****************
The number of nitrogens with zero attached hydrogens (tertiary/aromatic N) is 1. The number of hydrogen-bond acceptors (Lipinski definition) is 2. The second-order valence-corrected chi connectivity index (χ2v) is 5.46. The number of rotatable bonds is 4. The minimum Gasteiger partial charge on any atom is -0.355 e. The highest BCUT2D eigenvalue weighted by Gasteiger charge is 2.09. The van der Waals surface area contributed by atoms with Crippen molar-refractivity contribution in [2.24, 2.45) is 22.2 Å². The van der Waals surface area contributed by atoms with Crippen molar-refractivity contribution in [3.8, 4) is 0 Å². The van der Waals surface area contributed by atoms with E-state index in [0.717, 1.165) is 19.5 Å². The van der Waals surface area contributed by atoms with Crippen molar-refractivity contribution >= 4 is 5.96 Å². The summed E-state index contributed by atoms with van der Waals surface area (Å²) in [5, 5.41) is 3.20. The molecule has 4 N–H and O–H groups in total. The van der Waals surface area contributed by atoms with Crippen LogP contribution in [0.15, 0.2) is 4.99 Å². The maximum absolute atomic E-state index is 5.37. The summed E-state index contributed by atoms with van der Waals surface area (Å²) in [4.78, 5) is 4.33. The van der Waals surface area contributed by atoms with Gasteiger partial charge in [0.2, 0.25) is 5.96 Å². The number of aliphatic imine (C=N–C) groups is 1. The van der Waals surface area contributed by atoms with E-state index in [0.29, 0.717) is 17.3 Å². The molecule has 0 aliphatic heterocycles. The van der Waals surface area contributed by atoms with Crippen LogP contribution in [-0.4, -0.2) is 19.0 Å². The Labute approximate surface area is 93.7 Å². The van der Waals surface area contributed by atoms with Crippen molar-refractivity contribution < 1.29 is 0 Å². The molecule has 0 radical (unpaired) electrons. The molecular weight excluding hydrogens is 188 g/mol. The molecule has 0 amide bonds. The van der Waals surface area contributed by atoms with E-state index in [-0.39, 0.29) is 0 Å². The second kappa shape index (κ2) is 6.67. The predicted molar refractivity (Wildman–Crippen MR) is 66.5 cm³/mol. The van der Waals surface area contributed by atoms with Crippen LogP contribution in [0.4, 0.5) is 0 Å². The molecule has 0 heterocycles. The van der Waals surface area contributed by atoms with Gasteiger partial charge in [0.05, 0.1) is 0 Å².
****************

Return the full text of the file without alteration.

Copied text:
The number of nitrogens with zero attached hydrogens (tertiary/aromatic N) is 1. The number of hydrogen-bond acceptors (Lipinski definition) is 2. The second-order valence-corrected chi connectivity index (χ2v) is 5.46. The number of rotatable bonds is 4. The minimum Gasteiger partial charge on any atom is -0.355 e. The highest BCUT2D eigenvalue weighted by Gasteiger charge is 2.09. The van der Waals surface area contributed by atoms with Crippen molar-refractivity contribution in [2.24, 2.45) is 22.2 Å². The van der Waals surface area contributed by atoms with Crippen molar-refractivity contribution in [3.8, 4) is 0 Å². The van der Waals surface area contributed by atoms with E-state index in [0.717, 1.165) is 19.5 Å². The van der Waals surface area contributed by atoms with Crippen molar-refractivity contribution >= 4 is 5.96 Å². The summed E-state index contributed by atoms with van der Waals surface area (Å²) in [5, 5.41) is 3.20. The molecule has 4 N–H and O–H groups in total. The van der Waals surface area contributed by atoms with Crippen LogP contribution in [0.15, 0.2) is 4.99 Å². The maximum absolute atomic E-state index is 5.37. The summed E-state index contributed by atoms with van der Waals surface area (Å²) in [4.78, 5) is 4.33. The van der Waals surface area contributed by atoms with Gasteiger partial charge in [0.2, 0.25) is 5.96 Å². The number of aliphatic imine (C=N–C) groups is 1. The van der Waals surface area contributed by atoms with E-state index in [0.29, 0.717) is 17.3 Å². The molecule has 0 aliphatic heterocycles. The van der Waals surface area contributed by atoms with Crippen LogP contribution in [-0.4, -0.2) is 19.0 Å². The Labute approximate surface area is 93.7 Å². The van der Waals surface area contributed by atoms with Crippen molar-refractivity contribution < 1.29 is 0 Å². The molecule has 0 radical (unpaired) electrons. The molecular weight excluding hydrogens is 188 g/mol. The molecule has 0 amide bonds. The van der Waals surface area contributed by atoms with E-state index in [-0.39, 0.29) is 0 Å². The second kappa shape index (κ2) is 6.67. The predicted molar refractivity (Wildman–Crippen MR) is 66.5 cm³/mol. The van der Waals surface area contributed by atoms with Crippen LogP contribution in [0.4, 0.5) is 0 Å². The molecule has 0 heterocycles. The van der Waals surface area contributed by atoms with Gasteiger partial charge in [0.05, 0.1) is 0 Å².